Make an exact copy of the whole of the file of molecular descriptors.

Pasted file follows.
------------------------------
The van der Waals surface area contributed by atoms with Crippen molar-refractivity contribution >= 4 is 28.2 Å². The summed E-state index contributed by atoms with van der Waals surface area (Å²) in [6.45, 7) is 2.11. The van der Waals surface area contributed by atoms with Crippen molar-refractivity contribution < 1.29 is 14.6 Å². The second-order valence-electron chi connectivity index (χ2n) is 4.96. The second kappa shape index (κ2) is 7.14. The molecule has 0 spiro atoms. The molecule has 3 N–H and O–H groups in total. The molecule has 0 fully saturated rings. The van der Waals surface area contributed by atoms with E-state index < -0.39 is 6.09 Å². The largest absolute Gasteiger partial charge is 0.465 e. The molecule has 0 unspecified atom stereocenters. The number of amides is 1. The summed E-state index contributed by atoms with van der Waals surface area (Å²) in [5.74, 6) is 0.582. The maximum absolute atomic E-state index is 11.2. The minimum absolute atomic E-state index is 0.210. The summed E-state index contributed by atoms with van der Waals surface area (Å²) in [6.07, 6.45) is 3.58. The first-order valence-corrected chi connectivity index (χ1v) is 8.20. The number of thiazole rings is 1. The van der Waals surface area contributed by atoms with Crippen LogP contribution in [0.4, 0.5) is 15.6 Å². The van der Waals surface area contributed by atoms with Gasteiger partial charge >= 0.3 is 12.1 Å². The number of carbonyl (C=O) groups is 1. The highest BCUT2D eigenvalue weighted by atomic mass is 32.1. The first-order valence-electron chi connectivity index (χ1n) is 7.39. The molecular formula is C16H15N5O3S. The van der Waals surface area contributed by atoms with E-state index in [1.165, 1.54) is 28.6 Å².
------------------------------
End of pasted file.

The van der Waals surface area contributed by atoms with Crippen molar-refractivity contribution >= 4 is 28.2 Å². The summed E-state index contributed by atoms with van der Waals surface area (Å²) in [6.45, 7) is 2.11. The van der Waals surface area contributed by atoms with Crippen molar-refractivity contribution < 1.29 is 14.6 Å². The second-order valence-electron chi connectivity index (χ2n) is 4.96. The second kappa shape index (κ2) is 7.14. The molecule has 0 spiro atoms. The molecule has 3 N–H and O–H groups in total. The molecule has 0 fully saturated rings. The van der Waals surface area contributed by atoms with E-state index < -0.39 is 6.09 Å². The largest absolute Gasteiger partial charge is 0.465 e. The molecule has 0 unspecified atom stereocenters. The number of amides is 1. The summed E-state index contributed by atoms with van der Waals surface area (Å²) in [5.74, 6) is 0.582. The maximum absolute atomic E-state index is 11.2. The minimum absolute atomic E-state index is 0.210. The summed E-state index contributed by atoms with van der Waals surface area (Å²) in [6.07, 6.45) is 3.58. The first-order valence-corrected chi connectivity index (χ1v) is 8.20. The number of thiazole rings is 1. The van der Waals surface area contributed by atoms with Crippen LogP contribution in [0.4, 0.5) is 15.6 Å². The van der Waals surface area contributed by atoms with Gasteiger partial charge >= 0.3 is 12.1 Å². The number of carbonyl (C=O) groups is 1. The highest BCUT2D eigenvalue weighted by atomic mass is 32.1. The first-order valence-electron chi connectivity index (χ1n) is 7.39. The molecular formula is C16H15N5O3S. The van der Waals surface area contributed by atoms with E-state index in [1.165, 1.54) is 28.6 Å².